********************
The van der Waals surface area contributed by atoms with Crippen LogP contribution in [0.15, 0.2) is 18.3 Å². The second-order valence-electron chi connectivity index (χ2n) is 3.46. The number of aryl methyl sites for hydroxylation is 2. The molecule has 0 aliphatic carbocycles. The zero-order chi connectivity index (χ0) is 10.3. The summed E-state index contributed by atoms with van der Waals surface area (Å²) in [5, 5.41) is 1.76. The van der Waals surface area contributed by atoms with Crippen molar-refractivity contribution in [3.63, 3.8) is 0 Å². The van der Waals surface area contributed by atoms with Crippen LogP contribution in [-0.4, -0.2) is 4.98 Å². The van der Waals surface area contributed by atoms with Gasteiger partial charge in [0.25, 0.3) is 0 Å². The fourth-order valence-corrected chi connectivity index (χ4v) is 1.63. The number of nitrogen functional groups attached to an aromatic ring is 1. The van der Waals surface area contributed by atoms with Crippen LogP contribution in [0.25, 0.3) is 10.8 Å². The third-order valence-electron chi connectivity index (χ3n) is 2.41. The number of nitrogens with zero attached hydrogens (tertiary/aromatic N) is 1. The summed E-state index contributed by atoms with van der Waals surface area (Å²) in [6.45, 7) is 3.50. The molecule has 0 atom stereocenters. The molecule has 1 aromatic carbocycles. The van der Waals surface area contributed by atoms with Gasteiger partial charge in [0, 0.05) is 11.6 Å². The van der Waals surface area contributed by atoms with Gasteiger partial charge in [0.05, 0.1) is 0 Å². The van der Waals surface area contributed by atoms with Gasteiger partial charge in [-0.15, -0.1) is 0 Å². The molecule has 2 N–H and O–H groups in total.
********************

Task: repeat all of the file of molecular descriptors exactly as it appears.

The van der Waals surface area contributed by atoms with Crippen LogP contribution in [0.15, 0.2) is 18.3 Å². The second-order valence-electron chi connectivity index (χ2n) is 3.46. The number of aryl methyl sites for hydroxylation is 2. The molecule has 0 aliphatic carbocycles. The zero-order chi connectivity index (χ0) is 10.3. The summed E-state index contributed by atoms with van der Waals surface area (Å²) in [5, 5.41) is 1.76. The van der Waals surface area contributed by atoms with Crippen molar-refractivity contribution in [3.63, 3.8) is 0 Å². The van der Waals surface area contributed by atoms with Crippen LogP contribution in [-0.4, -0.2) is 4.98 Å². The van der Waals surface area contributed by atoms with Gasteiger partial charge in [0.25, 0.3) is 0 Å². The fourth-order valence-corrected chi connectivity index (χ4v) is 1.63. The number of nitrogen functional groups attached to an aromatic ring is 1. The van der Waals surface area contributed by atoms with Crippen LogP contribution in [0.25, 0.3) is 10.8 Å². The third-order valence-electron chi connectivity index (χ3n) is 2.41. The number of nitrogens with zero attached hydrogens (tertiary/aromatic N) is 1. The summed E-state index contributed by atoms with van der Waals surface area (Å²) in [6.45, 7) is 3.50. The molecule has 0 atom stereocenters. The molecule has 1 aromatic carbocycles. The van der Waals surface area contributed by atoms with Gasteiger partial charge in [0, 0.05) is 11.6 Å². The van der Waals surface area contributed by atoms with Gasteiger partial charge in [0.05, 0.1) is 0 Å². The van der Waals surface area contributed by atoms with Gasteiger partial charge in [-0.15, -0.1) is 0 Å². The molecule has 2 N–H and O–H groups in total.